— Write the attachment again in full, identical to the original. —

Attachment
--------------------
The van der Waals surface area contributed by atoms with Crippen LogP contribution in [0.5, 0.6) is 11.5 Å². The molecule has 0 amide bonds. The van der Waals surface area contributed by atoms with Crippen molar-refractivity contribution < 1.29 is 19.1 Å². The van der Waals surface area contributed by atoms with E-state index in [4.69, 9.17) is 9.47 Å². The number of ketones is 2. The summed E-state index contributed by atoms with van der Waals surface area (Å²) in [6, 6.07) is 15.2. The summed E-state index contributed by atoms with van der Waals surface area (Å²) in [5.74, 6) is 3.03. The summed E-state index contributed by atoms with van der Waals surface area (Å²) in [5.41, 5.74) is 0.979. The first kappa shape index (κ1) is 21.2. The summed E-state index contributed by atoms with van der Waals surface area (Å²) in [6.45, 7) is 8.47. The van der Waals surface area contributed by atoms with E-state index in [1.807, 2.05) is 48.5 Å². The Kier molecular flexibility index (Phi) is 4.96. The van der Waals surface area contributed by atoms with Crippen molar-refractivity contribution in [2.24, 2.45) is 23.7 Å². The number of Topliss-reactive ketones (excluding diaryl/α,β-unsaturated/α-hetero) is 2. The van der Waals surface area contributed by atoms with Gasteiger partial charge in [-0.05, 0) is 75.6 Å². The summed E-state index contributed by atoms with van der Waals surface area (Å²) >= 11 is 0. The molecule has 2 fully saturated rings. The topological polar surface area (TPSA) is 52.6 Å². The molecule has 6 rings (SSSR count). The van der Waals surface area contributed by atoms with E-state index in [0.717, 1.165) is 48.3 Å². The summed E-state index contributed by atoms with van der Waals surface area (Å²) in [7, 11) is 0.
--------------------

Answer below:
The van der Waals surface area contributed by atoms with Crippen LogP contribution in [0.5, 0.6) is 11.5 Å². The molecule has 0 amide bonds. The van der Waals surface area contributed by atoms with Crippen molar-refractivity contribution < 1.29 is 19.1 Å². The van der Waals surface area contributed by atoms with E-state index in [4.69, 9.17) is 9.47 Å². The number of ketones is 2. The summed E-state index contributed by atoms with van der Waals surface area (Å²) in [6, 6.07) is 15.2. The summed E-state index contributed by atoms with van der Waals surface area (Å²) in [5.74, 6) is 3.03. The summed E-state index contributed by atoms with van der Waals surface area (Å²) in [5.41, 5.74) is 0.979. The first kappa shape index (κ1) is 21.2. The summed E-state index contributed by atoms with van der Waals surface area (Å²) in [6.45, 7) is 8.47. The van der Waals surface area contributed by atoms with E-state index in [1.807, 2.05) is 48.5 Å². The Kier molecular flexibility index (Phi) is 4.96. The van der Waals surface area contributed by atoms with Crippen molar-refractivity contribution in [2.24, 2.45) is 23.7 Å². The number of Topliss-reactive ketones (excluding diaryl/α,β-unsaturated/α-hetero) is 2. The van der Waals surface area contributed by atoms with Gasteiger partial charge in [-0.05, 0) is 75.6 Å². The summed E-state index contributed by atoms with van der Waals surface area (Å²) >= 11 is 0. The molecule has 2 fully saturated rings. The topological polar surface area (TPSA) is 52.6 Å². The molecule has 6 rings (SSSR count). The van der Waals surface area contributed by atoms with E-state index in [0.717, 1.165) is 48.3 Å². The summed E-state index contributed by atoms with van der Waals surface area (Å²) in [7, 11) is 0.